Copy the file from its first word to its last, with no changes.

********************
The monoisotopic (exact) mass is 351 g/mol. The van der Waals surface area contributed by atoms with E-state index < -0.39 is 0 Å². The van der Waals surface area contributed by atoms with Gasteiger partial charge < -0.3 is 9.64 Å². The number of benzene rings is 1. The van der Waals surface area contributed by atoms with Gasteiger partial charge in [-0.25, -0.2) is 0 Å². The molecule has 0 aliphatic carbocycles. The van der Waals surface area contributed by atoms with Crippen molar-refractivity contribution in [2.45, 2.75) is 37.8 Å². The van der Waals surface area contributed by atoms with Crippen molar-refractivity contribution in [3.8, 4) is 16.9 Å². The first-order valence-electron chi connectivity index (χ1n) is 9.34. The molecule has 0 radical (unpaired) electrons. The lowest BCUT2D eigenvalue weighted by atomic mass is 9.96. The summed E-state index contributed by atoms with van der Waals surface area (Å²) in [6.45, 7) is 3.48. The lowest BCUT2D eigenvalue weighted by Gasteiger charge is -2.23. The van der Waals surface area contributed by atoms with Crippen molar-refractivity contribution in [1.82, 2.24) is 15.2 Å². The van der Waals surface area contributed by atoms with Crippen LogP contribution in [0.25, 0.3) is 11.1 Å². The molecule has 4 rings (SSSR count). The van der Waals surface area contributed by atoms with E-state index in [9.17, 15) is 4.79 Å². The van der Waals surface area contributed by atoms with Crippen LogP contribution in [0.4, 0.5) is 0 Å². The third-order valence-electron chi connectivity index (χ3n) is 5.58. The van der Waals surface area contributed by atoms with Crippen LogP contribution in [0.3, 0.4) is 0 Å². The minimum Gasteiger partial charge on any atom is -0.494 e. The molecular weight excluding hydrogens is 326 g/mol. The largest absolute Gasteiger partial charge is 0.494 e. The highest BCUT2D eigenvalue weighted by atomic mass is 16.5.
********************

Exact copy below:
The monoisotopic (exact) mass is 351 g/mol. The van der Waals surface area contributed by atoms with E-state index < -0.39 is 0 Å². The van der Waals surface area contributed by atoms with Gasteiger partial charge < -0.3 is 9.64 Å². The number of benzene rings is 1. The van der Waals surface area contributed by atoms with Gasteiger partial charge in [-0.25, -0.2) is 0 Å². The molecule has 0 aliphatic carbocycles. The van der Waals surface area contributed by atoms with Crippen molar-refractivity contribution in [2.45, 2.75) is 37.8 Å². The van der Waals surface area contributed by atoms with Crippen molar-refractivity contribution in [3.8, 4) is 16.9 Å². The first-order valence-electron chi connectivity index (χ1n) is 9.34. The molecule has 0 radical (unpaired) electrons. The lowest BCUT2D eigenvalue weighted by atomic mass is 9.96. The summed E-state index contributed by atoms with van der Waals surface area (Å²) in [6.45, 7) is 3.48. The lowest BCUT2D eigenvalue weighted by Gasteiger charge is -2.23. The van der Waals surface area contributed by atoms with Crippen molar-refractivity contribution in [1.82, 2.24) is 15.2 Å². The van der Waals surface area contributed by atoms with Crippen LogP contribution in [0.25, 0.3) is 11.1 Å². The molecule has 4 rings (SSSR count). The van der Waals surface area contributed by atoms with E-state index in [9.17, 15) is 4.79 Å². The van der Waals surface area contributed by atoms with Crippen LogP contribution in [0.4, 0.5) is 0 Å². The third-order valence-electron chi connectivity index (χ3n) is 5.58. The van der Waals surface area contributed by atoms with Crippen LogP contribution in [0.3, 0.4) is 0 Å². The minimum Gasteiger partial charge on any atom is -0.494 e. The molecular weight excluding hydrogens is 326 g/mol. The largest absolute Gasteiger partial charge is 0.494 e. The highest BCUT2D eigenvalue weighted by atomic mass is 16.5.